Two early Internet inventors charged Amazon.com
with infringing on their patents.
In a suit filed in U.S. District Court for the District of Colorado, John Klug and Thad Peterson, doing business as Registrar Systems, claim that Amazon.com’s e-commerce technology platform improperly uses their system.
Krug and Peterson received U.S. Patent No. 5,790,785 in 1998 and No. 6,823,327 in 2004. Both related to the storage and registration of information for processing on computers and for use on the Web.
According to the suit, the ‘785 patent covers a method for registering a user
at multiple Web sites by storing the user’s information in a databases, and then providing users with identifier that allow access; finally, the system supplies the user ID and the stored information to another Web site.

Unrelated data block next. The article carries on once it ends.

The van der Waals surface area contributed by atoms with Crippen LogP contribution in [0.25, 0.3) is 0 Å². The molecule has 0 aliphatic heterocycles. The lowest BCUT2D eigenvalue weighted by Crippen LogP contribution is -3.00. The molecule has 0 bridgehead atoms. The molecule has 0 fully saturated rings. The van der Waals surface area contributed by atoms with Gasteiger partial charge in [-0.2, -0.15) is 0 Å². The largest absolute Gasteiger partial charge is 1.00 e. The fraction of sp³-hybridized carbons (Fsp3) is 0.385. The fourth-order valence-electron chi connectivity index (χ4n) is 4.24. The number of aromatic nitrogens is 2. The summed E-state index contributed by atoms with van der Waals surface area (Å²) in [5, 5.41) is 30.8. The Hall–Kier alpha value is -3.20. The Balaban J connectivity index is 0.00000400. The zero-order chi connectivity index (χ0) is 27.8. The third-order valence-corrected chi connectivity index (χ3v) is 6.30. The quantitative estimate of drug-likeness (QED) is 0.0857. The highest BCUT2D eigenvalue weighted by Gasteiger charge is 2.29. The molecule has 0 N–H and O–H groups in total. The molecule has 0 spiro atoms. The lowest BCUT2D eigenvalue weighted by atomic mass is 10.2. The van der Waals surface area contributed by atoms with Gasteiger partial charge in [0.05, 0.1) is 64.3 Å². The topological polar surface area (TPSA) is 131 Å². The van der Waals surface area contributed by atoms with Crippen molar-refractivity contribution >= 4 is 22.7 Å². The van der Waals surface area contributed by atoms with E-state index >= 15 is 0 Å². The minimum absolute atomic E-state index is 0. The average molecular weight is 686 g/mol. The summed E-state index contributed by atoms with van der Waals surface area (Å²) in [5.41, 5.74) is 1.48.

The ‘327 patent builds on that idea, among others.
Krug and Peterson could not be reached by telephone, and their attorneys did not respond to a phone message nor e-mails.
In 2002, Target began using Amazon’s e-commerce system; it also powers Office Depot, Virgin Entertainment Group, Toysrus.com and Borders.com.
According to the online merchant, visitors to other sites can benefit from Amazon.com’s e-commerce technology platform including personalization, product recommendations, search functionality across all stores, 1-Click shopping, and a single checkout for all stores.
Neither Amazon.com nor Target responded to telephone calls requesting comment about the suit.
The suit alleges that Amazon.com shares users’ information
with many companies, including Bombay Co., Office Depot, Bose, Crutchfield, Nordstrom, Polo, Macy’s and Lands’ End.
“These are the very activities and abilities that Plaintiff’s patents protect,” the complaint said.
The suit asked the court for an immediate injunction to stop the practice. A hearing is set for March 27.